The Port Chester School District will offer full-day kindergarten next year, opposed to cutting it to half-days, as was previously announced at the March 8th Board of Education meeting in hopes of clearing the district’s $2.1 million deficit.
The decision came this week after the district’s Civil Service Employees Association (CSEA) workers and administrators have reduced their health care plan to just one option opposed to the three previously offered. That resulted in the district saving $344,000, said Schools Superintendent Edward A. Kliszus at Thursday’s Board of Education meeting at the Port Chester Middle School.
At the meeting, Kliszus went over an update on the proposed school budget for next year, which will be voted on May 15, and talked about how the district came to reversing its original proposal, which would’ve cut full-day kindergarten.
The money saved from the health care plan reduction combined with $150,000 for new enrollment projections for next year netted the district nearly $500,000 that wasn’t there on the March 8th meeting. The initial proposal also called for the cutting of the John F. Kennedy Magnet School Early Learning Center, which Kliszus costs $1.7 million.
“There is nothing else in the district that has that kind of cost that’s not mandated that can be cut,” he said Thursday night.
Kliszus added that people have suggested cutting things like athletics, marching band or even AP courses, all of which he said wouldn’t bring in that much money.
“If we’re really talking about an opportunity for our children to go to college, they need to have extracurricular activities, like the music, like the clubs. They need their AP courses,” he said. “You can’t eliminate those programs. It would do incredible damage that would take a generation to repair, if you could repair it.”
Board member Carolee Brakewood said people have approached her in recent weeks asking why the board isn’t cutting sports, or cutting art, or music, or any number of other programs.
“It feels like I am being asked, ‘Why aren’t you chopping off your arm instead of your leg?’” she said. “The truth is, I’d like to keep all of my limbs intact. We have no choice but to cut something substantial in order to stay within the tax levy cap.”
She said the board and administration has to ask themselves a variety of questions, including “Which area is deep enough in staffing to generate enough savings to alleviate the deficit? Which area could possible be restored if funds become available? Are there any programs that are unevenly distributed across the district? And which areas, if cut, might launch a community backlash so severe as to risk causing the entire budget to go down?”
Kliszus said the key was to look for “non-mandated big-ticket” programs to cut, and with the additional funds secured, the board challenged him to go back and see what could be cut to save full-day kindergarten, a top priority for the board.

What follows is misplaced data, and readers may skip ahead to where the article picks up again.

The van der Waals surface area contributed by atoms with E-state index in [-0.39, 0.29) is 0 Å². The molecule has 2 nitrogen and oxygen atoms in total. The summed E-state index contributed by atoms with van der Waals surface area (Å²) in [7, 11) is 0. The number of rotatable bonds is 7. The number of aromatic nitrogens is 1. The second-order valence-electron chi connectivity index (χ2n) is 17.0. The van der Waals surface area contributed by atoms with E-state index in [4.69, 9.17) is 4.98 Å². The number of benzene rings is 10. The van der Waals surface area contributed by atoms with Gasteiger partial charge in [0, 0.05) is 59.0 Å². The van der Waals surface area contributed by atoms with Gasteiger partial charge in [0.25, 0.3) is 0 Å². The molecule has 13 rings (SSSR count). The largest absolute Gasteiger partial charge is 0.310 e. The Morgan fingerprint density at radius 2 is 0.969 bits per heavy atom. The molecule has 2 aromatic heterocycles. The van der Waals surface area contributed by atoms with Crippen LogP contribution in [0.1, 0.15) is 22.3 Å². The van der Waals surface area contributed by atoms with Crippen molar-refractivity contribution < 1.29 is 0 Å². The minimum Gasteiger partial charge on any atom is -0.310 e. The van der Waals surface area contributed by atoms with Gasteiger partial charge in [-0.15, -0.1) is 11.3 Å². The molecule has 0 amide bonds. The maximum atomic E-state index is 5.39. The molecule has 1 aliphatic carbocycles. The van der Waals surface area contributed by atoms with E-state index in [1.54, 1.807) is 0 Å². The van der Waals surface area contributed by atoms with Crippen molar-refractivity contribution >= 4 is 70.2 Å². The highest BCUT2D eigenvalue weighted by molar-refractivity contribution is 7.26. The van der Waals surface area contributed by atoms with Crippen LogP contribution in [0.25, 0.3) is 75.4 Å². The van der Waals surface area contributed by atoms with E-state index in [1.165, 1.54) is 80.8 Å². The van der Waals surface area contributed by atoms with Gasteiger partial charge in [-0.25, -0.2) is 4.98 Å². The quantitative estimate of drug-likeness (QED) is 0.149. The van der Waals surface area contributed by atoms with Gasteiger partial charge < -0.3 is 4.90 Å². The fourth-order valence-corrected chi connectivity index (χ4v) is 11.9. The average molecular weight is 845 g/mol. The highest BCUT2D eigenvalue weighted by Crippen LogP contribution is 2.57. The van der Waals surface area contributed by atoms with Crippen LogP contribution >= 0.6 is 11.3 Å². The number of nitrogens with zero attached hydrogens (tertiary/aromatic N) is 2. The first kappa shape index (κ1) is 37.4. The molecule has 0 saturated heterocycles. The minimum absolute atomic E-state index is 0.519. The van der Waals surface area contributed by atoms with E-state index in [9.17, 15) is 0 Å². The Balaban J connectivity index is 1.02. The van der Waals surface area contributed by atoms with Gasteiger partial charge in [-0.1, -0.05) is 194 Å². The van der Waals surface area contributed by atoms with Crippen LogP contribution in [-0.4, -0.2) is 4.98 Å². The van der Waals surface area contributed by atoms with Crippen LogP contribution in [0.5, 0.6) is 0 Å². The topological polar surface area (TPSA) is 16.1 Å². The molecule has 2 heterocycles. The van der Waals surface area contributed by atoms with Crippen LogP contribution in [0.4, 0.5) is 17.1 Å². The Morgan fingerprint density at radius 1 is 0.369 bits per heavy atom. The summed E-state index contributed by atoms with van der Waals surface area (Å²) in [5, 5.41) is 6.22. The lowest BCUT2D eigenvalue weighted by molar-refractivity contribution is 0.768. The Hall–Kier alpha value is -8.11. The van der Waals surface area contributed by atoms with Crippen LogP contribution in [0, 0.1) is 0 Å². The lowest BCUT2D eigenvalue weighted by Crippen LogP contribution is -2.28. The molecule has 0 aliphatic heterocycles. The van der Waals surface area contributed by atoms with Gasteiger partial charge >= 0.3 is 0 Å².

“It’s been restored as a top priority because of its critical nature and critical need in educating our children,” Kliszus said. “Early childhood is absolutely critical.”
The solution proposed in the budget now is to cut the reading support services program, which contains 8-14 teachers who help students struggling read by working with them in smaller groups.
“That’s a program that’s not mandated, unfortunately, and took the place of the full-day kindergarten,” Kliszus said.
He added that the board isn’t cutting reading from the curriculum, as all teachers teach reading no matter what discipline they teach. They’re merely cutting the reading assistant program, which he referred to as “auxiliary or ancillary.”
Kliszus said that if the district receives state aide, they could bring back the reading support program, which they would not be able to do had they cut the kindergarten. While updating the budget process, Kliszus said the cuts are determined using a team approach consisting of administration and the Board of Education. The administrators bring recommendations to the board.
As of Thursday’s meeting, the proposed cuts for next year’s budget are:
- 8-14 reading positions across grades K-12
- BOCES Collaborative High School Program, which includes a math teacher, teacher aide, transportation and tuition
- transportation reduction
- elementary science teacher and teacher assistant
- clerical position resulting from retirement that won’t be filled
The next step is the board will vote on whether or not to adopt the proposed budget at its April 19th meeting, followed a budget hearing at the May 3 meeting. The public vote for the budget will take place May 15, and if that doesn’t pass, the district will have to cut an additional $1,492, 853 from its budget for next year.
“If you’ve got any sense of what we’ve been talking about for many weeks now, the budget is very tight and there isn’t much to cut,” Kliszus said.
He asked people in the crowded auditorium to think about what wasn’t cut, and what the district would have to do to clear another $1.5 million. He said they might have to put kindergarten back onto the list of programs to cut.